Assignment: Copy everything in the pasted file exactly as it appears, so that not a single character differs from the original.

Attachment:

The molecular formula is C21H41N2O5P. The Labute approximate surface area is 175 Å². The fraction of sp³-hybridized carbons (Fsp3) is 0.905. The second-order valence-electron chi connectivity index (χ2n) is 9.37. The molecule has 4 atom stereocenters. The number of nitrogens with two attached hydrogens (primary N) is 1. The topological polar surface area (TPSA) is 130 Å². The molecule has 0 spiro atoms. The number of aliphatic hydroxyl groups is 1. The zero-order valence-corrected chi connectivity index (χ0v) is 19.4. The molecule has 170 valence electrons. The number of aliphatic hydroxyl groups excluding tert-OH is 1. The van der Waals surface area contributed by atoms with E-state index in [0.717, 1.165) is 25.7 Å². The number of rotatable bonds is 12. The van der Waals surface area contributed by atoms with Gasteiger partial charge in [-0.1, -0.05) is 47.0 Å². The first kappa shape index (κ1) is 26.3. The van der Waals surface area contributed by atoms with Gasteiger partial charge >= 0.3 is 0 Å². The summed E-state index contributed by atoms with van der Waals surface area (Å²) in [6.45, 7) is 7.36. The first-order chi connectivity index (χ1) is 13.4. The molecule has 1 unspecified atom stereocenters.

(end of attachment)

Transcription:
The molecular formula is C21H41N2O5P. The Labute approximate surface area is 175 Å². The fraction of sp³-hybridized carbons (Fsp3) is 0.905. The second-order valence-electron chi connectivity index (χ2n) is 9.37. The molecule has 4 atom stereocenters. The number of nitrogens with two attached hydrogens (primary N) is 1. The topological polar surface area (TPSA) is 130 Å². The molecule has 0 spiro atoms. The number of aliphatic hydroxyl groups is 1. The zero-order valence-corrected chi connectivity index (χ0v) is 19.4. The molecule has 170 valence electrons. The number of aliphatic hydroxyl groups excluding tert-OH is 1. The van der Waals surface area contributed by atoms with E-state index in [0.717, 1.165) is 25.7 Å². The number of rotatable bonds is 12. The van der Waals surface area contributed by atoms with Gasteiger partial charge in [-0.1, -0.05) is 47.0 Å². The first kappa shape index (κ1) is 26.3. The van der Waals surface area contributed by atoms with Gasteiger partial charge >= 0.3 is 0 Å². The summed E-state index contributed by atoms with van der Waals surface area (Å²) in [6.45, 7) is 7.36. The first-order chi connectivity index (χ1) is 13.4. The molecule has 1 unspecified atom stereocenters.